It might’ve gone either way. I could have thrown my coffee at the oncoming traffic, screaming like the Elephant Man, or dragged my leaden feet across the intersection, praying that the universe would stop disintegrating before I reached the curb. It did, I didn’t. That’s how the morning started.
My therapist’s office used to be in the heart of the financial district. When I’d walk through the lobby from the cafe to the stairwell, the security guard always stopped me. I’d shown him the key his employers issued to me, but he remained suspicious. He’d been informed that I had a mental illness, which seemed to exacerbate his prejudicial tendencies.
His successor was more understanding. She only stopped me once. I explained that claustrophobia made elevator rides unendurable. I gave her my business card and talked about BringChange2Mind. For the following nine months we had weekly conversations about mental wellness. Turns out she had an anxiety disorder. We’d found a commonality.
Last winter my therapist’s practice moved to a location closer to the city’s Department of Social and Health Services. The bus I take travels from the palliative care hospitals to the county jail, and the majority of its riders are often on one end of that spectrum or the other.
I am not a wealthy man. I live below the national poverty level. I receive disability compensation because schizophrenia has undermined my capacity for standard employment. Regardless of the social stigma these circumstances carry with them, I find hope in interaction with others. No mean feat, considering my fear of people.
I survive by rote. I have medicine and therapy. I educate myself. I talk to professionals and peers alike. Had I been diagnosed when my symptoms first appeared, life might have turned out differently. Challenges might have been lessened, opportunities more available. I’ll never know. This is how it is now, and I work towards accepting that. It’s a lonely struggle, one the public doesn’t see.
I found a cafe near the DSHS bus stop. I made coffee house friends with the employees. The cashier is a design student, bursting with enthusiasm. His coworker, the barista, plans to marry her girlfriend this summer. Our conversations revolve around activism, art, and health. A welcome respite from the cacophony of the urban circus. A little downtime before my weekly therapy session.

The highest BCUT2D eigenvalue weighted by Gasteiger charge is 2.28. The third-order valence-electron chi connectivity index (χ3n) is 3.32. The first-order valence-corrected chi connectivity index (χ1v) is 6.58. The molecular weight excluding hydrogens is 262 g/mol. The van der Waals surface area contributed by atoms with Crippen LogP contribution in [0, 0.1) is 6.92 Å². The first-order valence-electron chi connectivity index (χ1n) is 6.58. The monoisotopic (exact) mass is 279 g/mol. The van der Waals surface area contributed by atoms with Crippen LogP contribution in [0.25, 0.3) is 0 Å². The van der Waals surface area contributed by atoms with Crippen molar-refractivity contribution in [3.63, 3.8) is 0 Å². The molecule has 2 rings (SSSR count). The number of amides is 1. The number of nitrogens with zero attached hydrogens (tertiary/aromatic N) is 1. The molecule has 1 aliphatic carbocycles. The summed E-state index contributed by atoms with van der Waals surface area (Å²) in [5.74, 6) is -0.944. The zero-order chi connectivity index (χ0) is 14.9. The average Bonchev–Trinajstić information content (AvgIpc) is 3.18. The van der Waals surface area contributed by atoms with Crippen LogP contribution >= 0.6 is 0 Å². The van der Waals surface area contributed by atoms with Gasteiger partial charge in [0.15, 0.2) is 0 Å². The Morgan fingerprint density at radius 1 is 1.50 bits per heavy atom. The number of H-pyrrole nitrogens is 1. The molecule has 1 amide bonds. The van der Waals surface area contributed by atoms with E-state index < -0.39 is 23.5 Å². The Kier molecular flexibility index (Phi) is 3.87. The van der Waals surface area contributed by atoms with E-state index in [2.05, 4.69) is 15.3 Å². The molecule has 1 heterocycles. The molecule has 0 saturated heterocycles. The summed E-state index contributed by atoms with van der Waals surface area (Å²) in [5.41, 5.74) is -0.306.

I took the last seat in the shop, four feet from the barista’s station. She was chatting with a customer about the denizens of the surrounding neighborhood, that desperate acre of individuals at odds with survival and hope. The two women broke into gales of laughter when the shot-puller pointed out the window and said, “I like to play a game I call ‘Count The Schizos’. Ooh, look – there’s one! Ha ha! Look’s like he’s off his meds! Better call 9-1-1! Ha ha ha!”
Although she was miming her hunting technique, she appeared to be pointing at me. Had it been noisier I might’ve missed her remark, but it was one of those moments from the movies where the soundtrack drops out and the only thing you hear is what the director wants you to.
I reached for my wallet to hand them both a card. I wanted to start a conversation about celebrating differences, highlighting the diligence of Harvey Milk and Martin Luther King, two activists I admire for their belief in kindness when advocating for social change. Instead, I bailed. Heart racing, Voices unleashed, dissociative symptoms pulling me apart.
I am not sure that I understand what it feels like to hurt, but I absolutely know what it is to be singled out and ridiculed. The stigma of having schizophrenia, and being reduced to a Whac-A-Mole caricature in the eyes of an acquaintance, whether she was aware of her insensitivity or not, set off an internal chain reaction of panic and shame that I could not control.
I needed to anchor myself to the one person I trusted to help me crawl out of that cave. I had to cross the street before the terror could overtake me and turn the crosswalk into quicksand or my cup into a guided missile. Six blocks to therapy, fifteen flights of stairs. Joseph Merrick’s aching heart roared up within my own: “I am not an animal! I am a human being!”
I won’t let this become another missed opportunity. If I don’t at least try to interact with her – with kindness, not with guilt or blame – then years from now, when she and her wife are nonchalantly playing Count The Schizos with their child, my inaction might be partially responsible for that young person never knowing the negative impact of stigma perpetuated by unthinking people. We owe it to ourselves to be accountable for the way we’re perceived today, and to coming generations for the way they’re received tomorrow.